An overflow dam is designed for water to flow over its top. A weir is a type of small overflow dam that can be used for flow measurement.
A check dam is a small dam designed to reduce flow velocity and control soil erosion. Conversely, a wing dam is a structure that only partly restricts a waterway, creating a faster channel that resists the accumulation of sediment.
A dry dam is a dam designed to control flooding. It normally holds back no water and allows the channel to flow freely, except during periods of intense flow that would otherwise cause flooding downstream.
A diversionary dam is a structure designed to divert all or a portion of the flow of a river from its natural course.
Classification by structure
Based on structure and material used, dams are classified as timber dams, embankment dams or masonry dams, with several subtypes.
- See also: Geotechnical engineering
In the arch dam, stability is obtained by a combination of arch and gravity action. If the upstream face is vertical the entire weight of the dam must be carried to the foundation by gravity, while the distribution of the normal hydrostatic pressure between vertical cantilever and arch action will depend upon the stiffness of the dam in a vertical and horizontal direction. When the upstream face is sloped the distribution is more complicated. The normal component of the weight of the arch ring may be taken by the arch action, while the normal hydrostatic pressure will be distributed as described above. For this type of dam, firm reliable supports at the abutments (either buttress or canyon side wall) are more important. The most desirable place for an arch dam is a narrow canyon with steep side walls composed of sound rock. The safety of an arch dam is dependent on the strength of the side wall abutments, hence not only should the arch be well seated on the side walls but also the character of the rock should be carefully inspected.
Two types of single-arch dams are in use, namely the constant-angle and the constant-radius dam. The constant-radius type employs the same face radius at all elevations of the dam, which means that as the channel grows narrower towards the bottom of the dam the central angle subtended by the face of the dam becomes smaller. Jones Falls Dam, in Canada, is a constant radius dam. In a constant-angle dam, also known as a variable radius dam, this subtended angle is kept a constant and the variation in distance between the abutments at various levels are taken care of by varying the radii. Constant-radius dams are much less common than constant-angle dams. Parker Dam is a constant-angle arch dam.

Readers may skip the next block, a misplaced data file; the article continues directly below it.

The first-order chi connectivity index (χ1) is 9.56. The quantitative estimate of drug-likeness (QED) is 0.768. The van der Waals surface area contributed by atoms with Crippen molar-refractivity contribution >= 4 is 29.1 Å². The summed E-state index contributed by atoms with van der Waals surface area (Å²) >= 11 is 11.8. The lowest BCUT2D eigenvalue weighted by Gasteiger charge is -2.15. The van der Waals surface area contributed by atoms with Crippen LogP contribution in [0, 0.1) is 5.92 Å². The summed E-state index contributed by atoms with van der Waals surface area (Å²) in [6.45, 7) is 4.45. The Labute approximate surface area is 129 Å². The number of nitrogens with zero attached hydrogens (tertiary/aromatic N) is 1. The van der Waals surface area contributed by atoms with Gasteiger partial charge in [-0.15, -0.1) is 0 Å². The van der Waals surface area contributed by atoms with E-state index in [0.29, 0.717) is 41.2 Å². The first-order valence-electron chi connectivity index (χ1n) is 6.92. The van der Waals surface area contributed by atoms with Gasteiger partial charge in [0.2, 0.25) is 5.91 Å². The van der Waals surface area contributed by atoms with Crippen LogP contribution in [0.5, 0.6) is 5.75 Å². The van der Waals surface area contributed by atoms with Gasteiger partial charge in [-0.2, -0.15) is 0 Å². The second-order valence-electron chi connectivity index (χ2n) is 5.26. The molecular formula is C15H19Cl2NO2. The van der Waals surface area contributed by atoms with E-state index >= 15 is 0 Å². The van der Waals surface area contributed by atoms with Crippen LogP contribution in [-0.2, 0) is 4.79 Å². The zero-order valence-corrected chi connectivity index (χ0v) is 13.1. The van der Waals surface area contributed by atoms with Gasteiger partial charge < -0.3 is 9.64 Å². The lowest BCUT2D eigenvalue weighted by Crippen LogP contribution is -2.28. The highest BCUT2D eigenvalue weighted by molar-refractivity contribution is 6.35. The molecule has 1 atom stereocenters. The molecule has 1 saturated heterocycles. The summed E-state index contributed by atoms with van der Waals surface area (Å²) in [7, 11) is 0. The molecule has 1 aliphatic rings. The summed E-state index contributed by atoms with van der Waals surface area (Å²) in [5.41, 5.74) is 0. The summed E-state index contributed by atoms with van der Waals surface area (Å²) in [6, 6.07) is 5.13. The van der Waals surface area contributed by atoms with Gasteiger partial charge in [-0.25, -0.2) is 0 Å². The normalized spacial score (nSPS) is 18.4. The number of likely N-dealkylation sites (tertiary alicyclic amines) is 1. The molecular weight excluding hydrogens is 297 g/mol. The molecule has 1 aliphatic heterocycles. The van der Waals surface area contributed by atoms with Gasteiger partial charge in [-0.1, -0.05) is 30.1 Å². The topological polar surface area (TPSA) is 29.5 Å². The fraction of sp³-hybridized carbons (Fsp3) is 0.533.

A similar type is the double-curvature or thin-shell dam. Wildhorse Dam near Mountain City, Nevada in the United States is an example of the type. This method of construction minimizes the amount of concrete necessary for construction but transmits large loads to the foundation and abutments. The appearance is similar to a single-arch dam but with a distinct vertical curvature to it as well lending it the vague appearance of a concave lens as viewed from downstream.
The multiple-arch dam consists of a number of single-arch dams with concrete buttresses as the supporting abutments. The multiple-arch dam does not require as many buttresses as the hollow gravity type, but requires good rock foundation because the buttress loads are heavy.
In a gravity dam, stability is secured by making it of such a size and shape that it will resist overturning, sliding and crushing at the toe. The dam will not overturn provided that the moment around the turning point, caused by the water pressure is smaller than the moment caused by the weight of the dam. This is the case if the resultant force of water pressure and weight falls within the base of the dam. However, in order to prevent tensile stress at the upstream face and excessive compressive stress at the downstream face, the dam cross section is usually designed so that the resultant falls within the middle at all elevations of the cross section (the core). For this type of dam, impervious foundations with high bearing strength are essential.
When situated on a suitable site, a gravity dam inspires more confidence in the layman than any other type; it has mass that lends an atmosphere of permanence, stability, and safety. When built on a carefully studied foundation with stresses calculated from completely evaluated loads, the gravity dam probably represents the best developed example of the art of dam building. This is significant because the fear of flood is a strong motivator in many regions, and has resulted in gravity dams being built in some instances where an arch dam would have been more economical.
Gravity dams are classified as "solid" or "hollow." The solid form is the more widely used of the two, though the hollow dam is frequently more economical to construct. Gravity dams can also be classified as "overflow" (spillway) and "non-overflow." Grand Coulee Dam is a solid gravity dam and Itaipu Dam is a hollow gravity dam.